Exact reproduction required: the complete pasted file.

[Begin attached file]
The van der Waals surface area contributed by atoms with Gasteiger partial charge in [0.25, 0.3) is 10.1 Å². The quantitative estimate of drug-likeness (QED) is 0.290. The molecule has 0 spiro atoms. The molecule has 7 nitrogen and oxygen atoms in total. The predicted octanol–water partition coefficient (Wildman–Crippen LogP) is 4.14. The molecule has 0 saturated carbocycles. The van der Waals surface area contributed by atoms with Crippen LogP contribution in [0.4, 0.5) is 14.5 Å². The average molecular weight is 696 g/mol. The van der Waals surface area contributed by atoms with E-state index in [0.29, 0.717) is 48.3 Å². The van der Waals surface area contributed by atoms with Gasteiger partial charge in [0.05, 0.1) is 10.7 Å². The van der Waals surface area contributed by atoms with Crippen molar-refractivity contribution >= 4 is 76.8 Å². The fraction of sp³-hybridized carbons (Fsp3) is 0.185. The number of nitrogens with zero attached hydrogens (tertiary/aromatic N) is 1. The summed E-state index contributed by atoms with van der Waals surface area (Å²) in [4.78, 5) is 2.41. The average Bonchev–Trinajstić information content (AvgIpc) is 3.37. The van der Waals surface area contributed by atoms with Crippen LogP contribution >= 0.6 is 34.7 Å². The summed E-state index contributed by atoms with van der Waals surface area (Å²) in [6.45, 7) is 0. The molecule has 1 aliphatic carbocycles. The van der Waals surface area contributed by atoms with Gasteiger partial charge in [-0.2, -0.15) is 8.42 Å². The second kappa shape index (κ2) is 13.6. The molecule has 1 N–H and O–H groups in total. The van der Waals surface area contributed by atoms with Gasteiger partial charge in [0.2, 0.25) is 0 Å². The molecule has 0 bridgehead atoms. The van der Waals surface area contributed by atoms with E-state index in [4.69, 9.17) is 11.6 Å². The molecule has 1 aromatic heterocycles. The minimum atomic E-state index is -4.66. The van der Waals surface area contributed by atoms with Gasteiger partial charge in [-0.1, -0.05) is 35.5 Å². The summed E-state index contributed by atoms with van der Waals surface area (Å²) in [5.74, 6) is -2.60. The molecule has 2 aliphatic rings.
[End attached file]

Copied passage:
The van der Waals surface area contributed by atoms with Gasteiger partial charge in [0.25, 0.3) is 10.1 Å². The quantitative estimate of drug-likeness (QED) is 0.290. The molecule has 0 spiro atoms. The molecule has 7 nitrogen and oxygen atoms in total. The predicted octanol–water partition coefficient (Wildman–Crippen LogP) is 4.14. The molecule has 0 saturated carbocycles. The van der Waals surface area contributed by atoms with Crippen LogP contribution in [0.4, 0.5) is 14.5 Å². The average molecular weight is 696 g/mol. The van der Waals surface area contributed by atoms with E-state index in [0.29, 0.717) is 48.3 Å². The van der Waals surface area contributed by atoms with Gasteiger partial charge in [0.05, 0.1) is 10.7 Å². The van der Waals surface area contributed by atoms with Crippen molar-refractivity contribution >= 4 is 76.8 Å². The fraction of sp³-hybridized carbons (Fsp3) is 0.185. The number of nitrogens with zero attached hydrogens (tertiary/aromatic N) is 1. The summed E-state index contributed by atoms with van der Waals surface area (Å²) in [4.78, 5) is 2.41. The average Bonchev–Trinajstić information content (AvgIpc) is 3.37. The van der Waals surface area contributed by atoms with Crippen LogP contribution >= 0.6 is 34.7 Å². The summed E-state index contributed by atoms with van der Waals surface area (Å²) in [6.45, 7) is 0. The molecule has 1 aliphatic carbocycles. The van der Waals surface area contributed by atoms with Gasteiger partial charge in [-0.2, -0.15) is 8.42 Å². The second kappa shape index (κ2) is 13.6. The molecule has 1 N–H and O–H groups in total. The van der Waals surface area contributed by atoms with Gasteiger partial charge in [0.2, 0.25) is 0 Å². The molecule has 0 bridgehead atoms. The van der Waals surface area contributed by atoms with E-state index in [4.69, 9.17) is 11.6 Å². The molecule has 1 aromatic heterocycles. The minimum atomic E-state index is -4.66. The van der Waals surface area contributed by atoms with Gasteiger partial charge in [-0.1, -0.05) is 35.5 Å². The summed E-state index contributed by atoms with van der Waals surface area (Å²) in [5.74, 6) is -2.60. The molecule has 2 aliphatic rings.